Ohioana: So we definitely have to ask you an Ohio question! You’re an Ohio transplant. Was it a culture shock to come here after living in other, bigger places? Has that been a big adjustment? Have you found Ohio and especially Cleveland to be a good community for writers?
AD: I lived in Geneva, Ohio for a year before coming to Cleveland, and that was a huge culture shock. Cleveland is actually the city of my dreams. Its industrial blight reminds me of my hometown, a former coal mining town in Appalachia, but the community here is so vibrant, so different than where I’m from, that I fell very hard in love with this city immediately. As far as arts go, I have the most talented, diverse, committed, and brilliant group of writer friends here, The Barnhouse Collective and the Sad Kids Superhero Collective, who I’m so proud to work with and support, who support me right back. I’ve had a lot of opportunity here as a writer, and Cleveland’s got this great underdog vibe of, “We’ve heard the jokes, we know what you think of Cleveland, but we’re here doing amazing things, and will be doing so when you figure it out and catch up to them.” I adore it here.
Ohioana: You write across several genres including novel-length fiction, short stories, and essays. Is there a genre you enjoy the most? Do you find it difficult to switch between them, or to change from your writer to your editor “hat” when you’re writing for Flypaper Lit, Sundress, or any of the other publications you have worked for?
AD: I switch around a lot not only in the categories or writing, but in the subgenres in them a whole lot because I’m a very restless person who isn’t satisfied unless I’m pushing and challenging myself with something new. I think good writing is good editing, and they’re really two sides of the same coin when you get down to it, so that’s not a hard switch for me either.
Ohioana: You have also written Psychopomps, which is so deeply personal about your identity and your life. Do you feel it is getting easier to tell queer and trans stories? Do you have any advice for writers who might be struggling with their identity but afraid to fully tell those queer stories?
AD: I think the moment for trans narratives has definitely arrived. When I transitioned, there were very few presses willing to take on trans writing. That’s not the case now. My advice is, if one person thinks it’s good, there will be more out there who do, too, so do your research and don’t settle for less than the place that will support and champion your work relentlessly. I’ve been very lucky with my Seven Stories Press family in that regard — they’re a mid-sized press who’s published work by Octavia Butler, Kurt Vonnegut, Noam Chomsky — and they show me every bit of care and respect they show all their other authors. Every trans writer deserves that, and shouldn’t settle for less.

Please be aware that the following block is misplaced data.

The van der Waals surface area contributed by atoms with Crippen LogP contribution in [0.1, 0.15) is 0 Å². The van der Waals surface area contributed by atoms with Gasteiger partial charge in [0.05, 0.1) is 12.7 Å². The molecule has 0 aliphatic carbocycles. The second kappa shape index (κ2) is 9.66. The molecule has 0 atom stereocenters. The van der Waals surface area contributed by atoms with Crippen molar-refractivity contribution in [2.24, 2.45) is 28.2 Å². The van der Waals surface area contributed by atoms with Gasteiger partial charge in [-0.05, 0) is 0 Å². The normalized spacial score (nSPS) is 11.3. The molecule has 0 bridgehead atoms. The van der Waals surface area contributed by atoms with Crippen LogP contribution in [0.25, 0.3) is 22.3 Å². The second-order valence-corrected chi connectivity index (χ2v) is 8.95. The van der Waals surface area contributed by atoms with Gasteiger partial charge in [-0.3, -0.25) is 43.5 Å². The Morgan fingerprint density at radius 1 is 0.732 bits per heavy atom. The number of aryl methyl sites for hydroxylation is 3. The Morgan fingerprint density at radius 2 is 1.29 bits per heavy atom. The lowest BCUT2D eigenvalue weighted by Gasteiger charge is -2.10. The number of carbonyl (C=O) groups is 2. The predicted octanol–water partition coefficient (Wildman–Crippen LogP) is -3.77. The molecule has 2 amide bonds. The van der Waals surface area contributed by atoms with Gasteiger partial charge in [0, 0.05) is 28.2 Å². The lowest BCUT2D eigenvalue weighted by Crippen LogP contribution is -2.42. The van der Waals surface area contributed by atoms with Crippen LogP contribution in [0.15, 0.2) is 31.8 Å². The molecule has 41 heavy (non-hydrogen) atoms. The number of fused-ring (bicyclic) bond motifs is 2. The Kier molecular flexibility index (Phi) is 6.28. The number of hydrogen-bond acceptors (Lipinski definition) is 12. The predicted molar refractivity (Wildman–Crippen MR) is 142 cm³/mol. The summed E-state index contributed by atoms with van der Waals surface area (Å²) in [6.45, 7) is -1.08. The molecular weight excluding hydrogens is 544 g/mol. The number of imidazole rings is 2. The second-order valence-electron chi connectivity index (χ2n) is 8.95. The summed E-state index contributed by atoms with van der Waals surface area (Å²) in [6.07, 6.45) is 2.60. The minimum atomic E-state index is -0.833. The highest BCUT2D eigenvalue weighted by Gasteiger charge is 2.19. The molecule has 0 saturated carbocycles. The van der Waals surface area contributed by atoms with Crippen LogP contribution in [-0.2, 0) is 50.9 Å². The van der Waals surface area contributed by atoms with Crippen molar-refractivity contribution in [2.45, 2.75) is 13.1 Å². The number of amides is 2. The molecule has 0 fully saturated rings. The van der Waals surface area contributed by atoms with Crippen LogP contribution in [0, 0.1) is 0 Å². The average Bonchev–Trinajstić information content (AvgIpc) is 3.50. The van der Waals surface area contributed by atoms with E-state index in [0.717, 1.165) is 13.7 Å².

Ohioana: You are the first trans and non-binary Ohioana Book Award finalist (that we know of; we are not sure if there were folks in the past who may not have been out), and it is also Pride Month. Can you tell us what Pride means to you?
AD: Pride means being aware of history. Forefronting the struggles of BIPOC queer mama-papas and trancestors who have always been at the forefront of the struggle, who have always had the most to lose and fought the hardest. It’s not about parades and glitter and dance parties and wilding out. If Pride is just a time for you to celebrate and get laid and not to revere those who got us to where we are today, those who fought tooth and nail for every one of our rights, then you’re missing the point.
Ohioana: Can you tell us anything about your next writing project?
AD: I’d be delighted to. I’m working on a linked story collection that takes place in SoHo, Manhattan, in the year 2000. It revolves around a group of fine dining servers at a failing restaurant in the neighborhood David Bowie lived in then, who are dreaming of interacting with all of his stage personas in various genres. I like to think of it as Kitchen Confidential meets Cloud Atlas meets the career of David Bowie.
First given in 1942, the awards are the second-oldest state literary prizes in the nation and honor outstanding works by Ohio authors and illustrators in five categories: Fiction, Poetry, Juvenile Literature, Middle Grade/Young Adult Literature, and Nonfiction. This year’s winners will be announced in July, and the 2020 Ohioana Book Awards will be presented at the Ohio Statehouse in Columbus on Thursday, October 15. Follow our social media for more information, including our “30 Books, 30 Days” celebration of the finalists.
Check back tomorrow for book suggestions from more Ohio LGBTQ+ authors!